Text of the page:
William Tozer Associates has completed an extension to a house in Auckland, comprising a series of blocks clad in wooden shingles and vertical boards that enhance the connection with various gardens and decked terraces.
The Victorian villa in the New Zealand city's Mount Eden suburb is now loosely enclosed by the cluster of pavilions, which increase its total floor area to 345 square metres.
The new additions are designed to reference the scale, proportions and materiality of the existing house, while their simple, clean-lined forms mark them out as modern interventions.
"The pavilions are articulated as autonomous rectilinear sculptural volumes, but in turn frame views back to the villa, refocusing attention on its form and details," said the studio, which is headquartered in London but also has offices in Australia, New Zealand and the USA.
The new spaces include a garage situated towards the front of the villa, and a rear extension accommodating an open-plan lounge, kitchen and dining space.
The main living area is connected to a single-storey wing accommodating a room that can be used as an additional lounge or games room.
"The open-plan spaces of the interior are loosely divided into zones of use by rectilinear volumes and planes, changes of level, and skylights," said the architects.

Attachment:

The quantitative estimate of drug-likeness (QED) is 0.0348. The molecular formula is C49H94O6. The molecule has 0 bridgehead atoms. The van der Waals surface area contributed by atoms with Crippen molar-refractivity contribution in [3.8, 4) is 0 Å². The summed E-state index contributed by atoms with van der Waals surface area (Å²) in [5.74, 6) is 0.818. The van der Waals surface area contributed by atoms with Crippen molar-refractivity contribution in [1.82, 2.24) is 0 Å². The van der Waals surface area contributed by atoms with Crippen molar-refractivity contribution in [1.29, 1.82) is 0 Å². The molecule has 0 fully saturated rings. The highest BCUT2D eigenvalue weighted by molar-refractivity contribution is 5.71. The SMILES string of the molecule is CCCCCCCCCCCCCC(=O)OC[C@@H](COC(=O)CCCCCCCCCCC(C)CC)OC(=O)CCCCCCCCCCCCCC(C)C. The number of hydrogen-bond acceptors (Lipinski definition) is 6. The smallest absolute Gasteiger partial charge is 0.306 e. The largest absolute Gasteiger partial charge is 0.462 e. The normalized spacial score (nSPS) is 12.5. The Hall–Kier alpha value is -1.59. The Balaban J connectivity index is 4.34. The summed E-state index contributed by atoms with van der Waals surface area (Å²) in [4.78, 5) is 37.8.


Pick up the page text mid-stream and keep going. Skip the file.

A staircase slotted in between the new rooms at the rear of the house ascends to a master bedroom suite with a balcony overlooking the garden.
The new structures are predominantly clad in wooden shingles and vertical slats, which were chosen to reference the use of similar materials on parts of the original villa.
The limited material palette gives the extensions a unified aesthetic and provides a warm and natural contrast to sections of white-rendered walls and glazing.
The dining area and kitchen is lined with sliding glazed doors that open onto a decked patio, while a space between the new games room and garage at the side of the house contains a smaller deck and lawn.
The dimensions of the outdoor spaces and their positioning between the new buildings are intended to lend them a domestic scale, as if they are additional rooms connected to the rest of the interior.
"This approach is informed by the practice's many years of experience working on terraced and semi-detached housing in London," said the studio, "where tight space constraints mean that courtyards are the full extent of many clients' outdoor space."
The need to consider the outdoor areas as extensions of the architectural spaces also influenced the design of the swimming pool and surrounding landscaping.
William Tozer Associates applied similar principles to a refurbished Victorian house in London that opens onto a compact courtyard garden, while its renovation of another London property involved introducing integrated storage elements to separate some of the spaces.
Photography is by Carme Aguayo.
Architecture: William Tozer Associates
Consultants: DHC Consulting
Landscape: Xanthe White Design
Surveying and drainage: Envivo
Contractor: Building Elements